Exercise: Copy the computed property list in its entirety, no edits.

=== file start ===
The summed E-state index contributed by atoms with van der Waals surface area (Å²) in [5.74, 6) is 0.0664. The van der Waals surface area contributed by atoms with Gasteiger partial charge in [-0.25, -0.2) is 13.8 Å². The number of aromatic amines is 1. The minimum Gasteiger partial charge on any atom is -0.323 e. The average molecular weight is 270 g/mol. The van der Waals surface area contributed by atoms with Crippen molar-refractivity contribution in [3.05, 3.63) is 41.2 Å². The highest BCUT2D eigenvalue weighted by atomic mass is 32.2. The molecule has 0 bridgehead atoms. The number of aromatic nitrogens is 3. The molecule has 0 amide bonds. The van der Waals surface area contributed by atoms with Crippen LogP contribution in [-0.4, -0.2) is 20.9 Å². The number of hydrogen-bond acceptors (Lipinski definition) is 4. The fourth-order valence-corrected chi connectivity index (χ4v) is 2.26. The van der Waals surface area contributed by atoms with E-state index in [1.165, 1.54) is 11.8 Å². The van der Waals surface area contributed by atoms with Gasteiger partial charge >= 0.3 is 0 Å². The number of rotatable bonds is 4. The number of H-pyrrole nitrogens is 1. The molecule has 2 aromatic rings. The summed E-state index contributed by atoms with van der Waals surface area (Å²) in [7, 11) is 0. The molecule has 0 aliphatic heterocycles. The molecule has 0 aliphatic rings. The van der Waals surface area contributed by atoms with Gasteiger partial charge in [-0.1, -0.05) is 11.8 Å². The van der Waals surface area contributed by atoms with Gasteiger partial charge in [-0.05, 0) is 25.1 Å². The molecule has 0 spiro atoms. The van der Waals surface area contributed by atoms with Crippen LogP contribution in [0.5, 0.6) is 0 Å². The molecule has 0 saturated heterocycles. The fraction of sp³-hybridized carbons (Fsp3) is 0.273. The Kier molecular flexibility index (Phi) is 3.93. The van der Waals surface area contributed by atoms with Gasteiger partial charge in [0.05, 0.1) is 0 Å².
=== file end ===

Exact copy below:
The summed E-state index contributed by atoms with van der Waals surface area (Å²) in [5.74, 6) is 0.0664. The van der Waals surface area contributed by atoms with Gasteiger partial charge in [-0.25, -0.2) is 13.8 Å². The number of aromatic amines is 1. The minimum Gasteiger partial charge on any atom is -0.323 e. The average molecular weight is 270 g/mol. The van der Waals surface area contributed by atoms with Crippen molar-refractivity contribution in [3.05, 3.63) is 41.2 Å². The highest BCUT2D eigenvalue weighted by atomic mass is 32.2. The molecule has 0 bridgehead atoms. The number of aromatic nitrogens is 3. The molecule has 0 amide bonds. The van der Waals surface area contributed by atoms with Crippen LogP contribution in [-0.4, -0.2) is 20.9 Å². The number of hydrogen-bond acceptors (Lipinski definition) is 4. The fourth-order valence-corrected chi connectivity index (χ4v) is 2.26. The van der Waals surface area contributed by atoms with E-state index in [1.165, 1.54) is 11.8 Å². The van der Waals surface area contributed by atoms with Gasteiger partial charge >= 0.3 is 0 Å². The number of rotatable bonds is 4. The number of H-pyrrole nitrogens is 1. The molecule has 2 aromatic rings. The summed E-state index contributed by atoms with van der Waals surface area (Å²) in [7, 11) is 0. The molecule has 0 aliphatic heterocycles. The molecule has 0 aliphatic rings. The van der Waals surface area contributed by atoms with Gasteiger partial charge in [-0.1, -0.05) is 11.8 Å². The van der Waals surface area contributed by atoms with Gasteiger partial charge in [-0.05, 0) is 25.1 Å². The molecule has 0 spiro atoms. The van der Waals surface area contributed by atoms with Crippen LogP contribution in [0.5, 0.6) is 0 Å². The molecule has 0 saturated heterocycles. The fraction of sp³-hybridized carbons (Fsp3) is 0.273. The Kier molecular flexibility index (Phi) is 3.93. The van der Waals surface area contributed by atoms with Gasteiger partial charge in [0.05, 0.1) is 0 Å².